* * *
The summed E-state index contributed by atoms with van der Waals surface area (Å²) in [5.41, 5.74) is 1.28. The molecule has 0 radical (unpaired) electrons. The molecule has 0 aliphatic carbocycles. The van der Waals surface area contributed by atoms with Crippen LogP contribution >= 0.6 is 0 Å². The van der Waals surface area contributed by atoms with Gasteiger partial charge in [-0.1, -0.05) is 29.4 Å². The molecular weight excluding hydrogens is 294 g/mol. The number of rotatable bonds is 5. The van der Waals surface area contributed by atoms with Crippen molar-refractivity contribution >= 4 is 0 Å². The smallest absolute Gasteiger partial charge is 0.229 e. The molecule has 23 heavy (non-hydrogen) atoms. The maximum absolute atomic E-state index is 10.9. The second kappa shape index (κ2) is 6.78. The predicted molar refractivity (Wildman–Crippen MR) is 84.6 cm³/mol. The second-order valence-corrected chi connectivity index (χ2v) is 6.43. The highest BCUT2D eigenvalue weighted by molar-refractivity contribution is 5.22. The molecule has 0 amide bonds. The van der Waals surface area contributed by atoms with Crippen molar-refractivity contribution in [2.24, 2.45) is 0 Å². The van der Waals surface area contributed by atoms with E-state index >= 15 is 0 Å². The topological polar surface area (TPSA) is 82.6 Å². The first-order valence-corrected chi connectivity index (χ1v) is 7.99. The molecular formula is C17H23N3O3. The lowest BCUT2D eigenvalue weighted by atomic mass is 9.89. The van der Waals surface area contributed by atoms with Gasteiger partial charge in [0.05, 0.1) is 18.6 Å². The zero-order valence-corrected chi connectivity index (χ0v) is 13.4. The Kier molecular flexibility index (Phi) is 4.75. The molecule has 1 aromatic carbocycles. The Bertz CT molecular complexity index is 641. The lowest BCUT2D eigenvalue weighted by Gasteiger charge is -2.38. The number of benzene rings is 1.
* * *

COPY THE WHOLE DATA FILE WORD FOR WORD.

The summed E-state index contributed by atoms with van der Waals surface area (Å²) in [5.41, 5.74) is 1.28. The molecule has 0 radical (unpaired) electrons. The molecule has 0 aliphatic carbocycles. The van der Waals surface area contributed by atoms with Crippen LogP contribution >= 0.6 is 0 Å². The van der Waals surface area contributed by atoms with Gasteiger partial charge in [-0.1, -0.05) is 29.4 Å². The molecular weight excluding hydrogens is 294 g/mol. The number of rotatable bonds is 5. The van der Waals surface area contributed by atoms with Crippen molar-refractivity contribution >= 4 is 0 Å². The smallest absolute Gasteiger partial charge is 0.229 e. The molecule has 23 heavy (non-hydrogen) atoms. The maximum absolute atomic E-state index is 10.9. The second kappa shape index (κ2) is 6.78. The predicted molar refractivity (Wildman–Crippen MR) is 84.6 cm³/mol. The second-order valence-corrected chi connectivity index (χ2v) is 6.43. The highest BCUT2D eigenvalue weighted by molar-refractivity contribution is 5.22. The molecule has 0 amide bonds. The van der Waals surface area contributed by atoms with Crippen molar-refractivity contribution in [2.24, 2.45) is 0 Å². The van der Waals surface area contributed by atoms with E-state index >= 15 is 0 Å². The topological polar surface area (TPSA) is 82.6 Å². The first-order valence-corrected chi connectivity index (χ1v) is 7.99. The molecular formula is C17H23N3O3. The lowest BCUT2D eigenvalue weighted by atomic mass is 9.89. The van der Waals surface area contributed by atoms with Gasteiger partial charge in [0.05, 0.1) is 18.6 Å². The zero-order valence-corrected chi connectivity index (χ0v) is 13.4. The Kier molecular flexibility index (Phi) is 4.75. The molecule has 1 aromatic carbocycles. The Bertz CT molecular complexity index is 641. The lowest BCUT2D eigenvalue weighted by Gasteiger charge is -2.38. The number of benzene rings is 1.